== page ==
Rapport Leadership is excited to announce the arrival of our Master Grad plaques.
Click below for your order form.
Rapport Leadership is excited to announce the arrival of our Master Grad plaques.
Click below for your order form.
Rapport Leadership graduates will tell you that attending a Rapport Leadership course is unlike any other they have attended. The reason for this is Rapport Leadership does not drum leadership theory into the heads of its students. Rather it draws it out through a series of exercises or processes.
Below is a process called Vision Wheel which you may want to use at your next team meeting or strategy planning session.
Develop a compelling and powerful Breakthrough Vision that leads, motivates and inspires your organization. Assess and enhance your organization’s current vision by aligning daily actions with your ongoing strategic plan using the Vision Wheel model.
Two of the most essential elements to the success of any business today reside in the power and effectiveness of leadership and vision. Leaders drive vision and vision drives the leader. Most vision statements do not align with all aspects of the business; they do not guide daily strategy, and they do not inspire action. A Breakthrough Vision brings all aspects of the business together to exist in the present as well as the future. It operates as the cultural glue that connects and guides all communication in a common thread of execution and sustainable growth.
Review and display the Vision Wheel discussing the inner and outer layers that must align in a Breakthrough Vision.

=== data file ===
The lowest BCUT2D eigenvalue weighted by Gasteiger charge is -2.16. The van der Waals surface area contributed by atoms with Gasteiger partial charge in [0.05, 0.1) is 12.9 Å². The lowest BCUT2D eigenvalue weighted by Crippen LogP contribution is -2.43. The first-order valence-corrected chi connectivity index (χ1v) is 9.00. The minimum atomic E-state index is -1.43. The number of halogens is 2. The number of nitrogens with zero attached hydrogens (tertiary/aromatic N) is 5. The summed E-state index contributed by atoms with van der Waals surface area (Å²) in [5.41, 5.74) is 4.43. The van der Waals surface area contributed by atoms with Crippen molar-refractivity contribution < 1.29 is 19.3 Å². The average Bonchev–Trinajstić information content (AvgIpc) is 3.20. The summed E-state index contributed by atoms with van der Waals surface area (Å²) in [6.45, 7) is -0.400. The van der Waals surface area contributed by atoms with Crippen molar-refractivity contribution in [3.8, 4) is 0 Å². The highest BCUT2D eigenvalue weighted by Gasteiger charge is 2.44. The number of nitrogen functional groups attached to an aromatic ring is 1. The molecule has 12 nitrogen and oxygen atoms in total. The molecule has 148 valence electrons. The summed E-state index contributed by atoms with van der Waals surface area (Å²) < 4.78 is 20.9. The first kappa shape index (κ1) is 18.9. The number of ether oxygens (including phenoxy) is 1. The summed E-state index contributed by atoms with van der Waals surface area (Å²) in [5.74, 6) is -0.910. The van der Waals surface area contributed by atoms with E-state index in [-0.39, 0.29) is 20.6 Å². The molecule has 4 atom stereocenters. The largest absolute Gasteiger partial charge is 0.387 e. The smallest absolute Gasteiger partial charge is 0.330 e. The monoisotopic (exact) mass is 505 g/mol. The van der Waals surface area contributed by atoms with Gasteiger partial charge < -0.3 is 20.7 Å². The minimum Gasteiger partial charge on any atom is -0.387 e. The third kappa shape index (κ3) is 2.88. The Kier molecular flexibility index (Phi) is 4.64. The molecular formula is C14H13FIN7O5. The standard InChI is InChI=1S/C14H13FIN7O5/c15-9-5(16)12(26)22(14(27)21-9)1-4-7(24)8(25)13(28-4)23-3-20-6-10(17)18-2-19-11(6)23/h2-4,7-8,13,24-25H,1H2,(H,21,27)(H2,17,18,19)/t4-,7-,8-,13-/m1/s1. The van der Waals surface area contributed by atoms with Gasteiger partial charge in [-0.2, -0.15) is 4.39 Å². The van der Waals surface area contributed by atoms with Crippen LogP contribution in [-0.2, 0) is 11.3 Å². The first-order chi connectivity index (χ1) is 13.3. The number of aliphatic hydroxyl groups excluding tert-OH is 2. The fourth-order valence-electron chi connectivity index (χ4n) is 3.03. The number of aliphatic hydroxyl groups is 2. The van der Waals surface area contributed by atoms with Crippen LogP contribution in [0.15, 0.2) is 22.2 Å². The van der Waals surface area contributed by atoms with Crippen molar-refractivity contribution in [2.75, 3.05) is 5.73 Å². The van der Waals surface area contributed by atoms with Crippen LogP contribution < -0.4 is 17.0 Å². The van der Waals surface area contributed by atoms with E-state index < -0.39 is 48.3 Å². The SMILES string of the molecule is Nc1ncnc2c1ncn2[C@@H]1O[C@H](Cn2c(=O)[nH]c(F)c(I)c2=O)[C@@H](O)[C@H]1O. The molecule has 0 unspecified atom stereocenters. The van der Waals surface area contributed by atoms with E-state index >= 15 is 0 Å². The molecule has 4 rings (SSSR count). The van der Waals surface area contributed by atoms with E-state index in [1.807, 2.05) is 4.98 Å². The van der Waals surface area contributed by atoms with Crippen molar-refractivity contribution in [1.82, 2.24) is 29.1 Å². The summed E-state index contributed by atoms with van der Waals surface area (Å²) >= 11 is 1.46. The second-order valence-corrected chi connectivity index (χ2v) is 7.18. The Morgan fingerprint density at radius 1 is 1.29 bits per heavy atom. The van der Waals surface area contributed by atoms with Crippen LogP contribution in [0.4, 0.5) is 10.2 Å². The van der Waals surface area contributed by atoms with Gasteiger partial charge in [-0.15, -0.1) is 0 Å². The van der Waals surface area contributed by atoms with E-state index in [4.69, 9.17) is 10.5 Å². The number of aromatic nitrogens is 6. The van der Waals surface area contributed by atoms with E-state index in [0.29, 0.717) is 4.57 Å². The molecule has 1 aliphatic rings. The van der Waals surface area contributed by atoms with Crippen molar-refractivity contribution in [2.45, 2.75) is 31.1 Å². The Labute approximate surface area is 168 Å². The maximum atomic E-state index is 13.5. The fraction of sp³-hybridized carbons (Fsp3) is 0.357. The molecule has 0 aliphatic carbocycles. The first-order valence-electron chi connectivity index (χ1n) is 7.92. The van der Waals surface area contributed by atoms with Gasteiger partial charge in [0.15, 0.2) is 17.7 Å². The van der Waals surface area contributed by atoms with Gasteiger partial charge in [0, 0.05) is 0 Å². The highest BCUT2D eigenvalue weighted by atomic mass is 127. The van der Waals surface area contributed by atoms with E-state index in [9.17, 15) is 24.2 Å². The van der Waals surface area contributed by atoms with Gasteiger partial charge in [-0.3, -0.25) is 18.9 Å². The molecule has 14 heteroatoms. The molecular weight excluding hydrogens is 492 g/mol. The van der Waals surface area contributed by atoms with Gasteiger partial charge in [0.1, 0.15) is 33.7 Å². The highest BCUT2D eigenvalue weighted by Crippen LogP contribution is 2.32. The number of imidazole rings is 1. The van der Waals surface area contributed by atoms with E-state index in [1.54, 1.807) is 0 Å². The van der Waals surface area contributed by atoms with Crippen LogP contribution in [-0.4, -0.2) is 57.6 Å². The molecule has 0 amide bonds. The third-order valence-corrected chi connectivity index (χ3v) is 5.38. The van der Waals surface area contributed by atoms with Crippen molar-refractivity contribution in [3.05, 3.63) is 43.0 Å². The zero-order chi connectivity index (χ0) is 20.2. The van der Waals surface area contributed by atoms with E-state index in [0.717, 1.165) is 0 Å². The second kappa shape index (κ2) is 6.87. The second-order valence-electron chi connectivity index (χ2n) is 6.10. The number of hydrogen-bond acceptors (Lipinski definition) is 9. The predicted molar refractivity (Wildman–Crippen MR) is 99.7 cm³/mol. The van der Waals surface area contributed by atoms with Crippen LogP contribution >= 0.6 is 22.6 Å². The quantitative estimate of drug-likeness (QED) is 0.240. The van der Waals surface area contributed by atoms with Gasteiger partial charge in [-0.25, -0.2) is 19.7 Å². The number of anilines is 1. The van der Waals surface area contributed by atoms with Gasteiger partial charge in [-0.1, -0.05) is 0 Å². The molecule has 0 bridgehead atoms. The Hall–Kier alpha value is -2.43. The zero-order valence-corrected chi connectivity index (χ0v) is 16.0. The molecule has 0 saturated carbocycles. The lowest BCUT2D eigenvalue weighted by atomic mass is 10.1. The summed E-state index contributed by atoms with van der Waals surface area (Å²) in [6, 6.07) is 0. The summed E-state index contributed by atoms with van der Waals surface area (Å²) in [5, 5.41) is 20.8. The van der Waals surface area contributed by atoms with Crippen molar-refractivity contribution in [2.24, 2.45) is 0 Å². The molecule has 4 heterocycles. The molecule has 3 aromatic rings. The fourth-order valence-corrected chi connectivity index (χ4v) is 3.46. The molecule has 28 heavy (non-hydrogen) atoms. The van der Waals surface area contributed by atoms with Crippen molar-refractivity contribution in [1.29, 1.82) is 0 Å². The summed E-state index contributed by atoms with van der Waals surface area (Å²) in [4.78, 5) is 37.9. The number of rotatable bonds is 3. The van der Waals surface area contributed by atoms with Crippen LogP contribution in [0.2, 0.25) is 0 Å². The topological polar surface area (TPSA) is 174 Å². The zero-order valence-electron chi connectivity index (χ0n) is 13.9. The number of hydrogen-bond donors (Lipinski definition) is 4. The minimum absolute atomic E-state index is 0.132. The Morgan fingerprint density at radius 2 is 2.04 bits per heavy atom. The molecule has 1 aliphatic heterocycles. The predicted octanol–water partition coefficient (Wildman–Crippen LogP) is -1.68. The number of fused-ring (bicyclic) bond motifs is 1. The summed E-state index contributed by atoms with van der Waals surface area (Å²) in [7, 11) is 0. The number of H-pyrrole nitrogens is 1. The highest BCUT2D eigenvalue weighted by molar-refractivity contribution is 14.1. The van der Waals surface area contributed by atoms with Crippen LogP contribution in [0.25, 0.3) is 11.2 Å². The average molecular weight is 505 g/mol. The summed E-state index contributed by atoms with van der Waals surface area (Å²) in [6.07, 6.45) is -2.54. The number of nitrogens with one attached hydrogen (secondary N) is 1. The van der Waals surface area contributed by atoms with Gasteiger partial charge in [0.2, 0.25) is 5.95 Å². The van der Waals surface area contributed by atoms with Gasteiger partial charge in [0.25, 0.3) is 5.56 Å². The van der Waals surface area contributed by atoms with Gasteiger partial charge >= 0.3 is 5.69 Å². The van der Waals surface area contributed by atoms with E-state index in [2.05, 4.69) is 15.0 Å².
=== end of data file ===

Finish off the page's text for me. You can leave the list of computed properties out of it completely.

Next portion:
Inner layer includes:
Core purpose and mission, Values and philosophy,Passion, motivation, and commitment, Business priorities (12-18 months)
Outer layer includes:
Long-term strategic goals, Vivid picture and dream of the future (BHAG= Big Hairy Audacious Goal*), Customer and Stakeholder Needs,Market demands and global changes
Prepare four flip charts and label each with the four inner layers of the Vision Wheel. Break participants into four groups and have each group identify, discuss and capture their thoughts on their assigned element of the Vision Wheel. Have each group share their insights listed on the flip charts to the entire group.
Repeat the Phase 1 process for the four outer layers of the Vision Wheel.
Discuss your organization’s current vision and opportunities for enhancing it using the following elements of a Breakthrough Vision.
• An expected and desired future state
• A vivid picture and dream
• Moves people to action
• Focuses attention on current priorities
• Inspires action inside and outside the organization
• Bridges the present and the future (internal and external performance)
• Creates commitment, meaning and purpose
• Empowers excellence
• Unleashes individual and organizational potential
• Unifying power and energy that guides passion
• The “communication compass” for directing strategy
Overlay each external layer of The Vision Wheel with each internal layer discussing the current alignments and possible misalignments. There are 16 possible combinations. (i.e. Core Purpose and Mission overlaid with the four outer layers of the Vision Wheel.) Create an action plan for improving each Vision Wheel combination.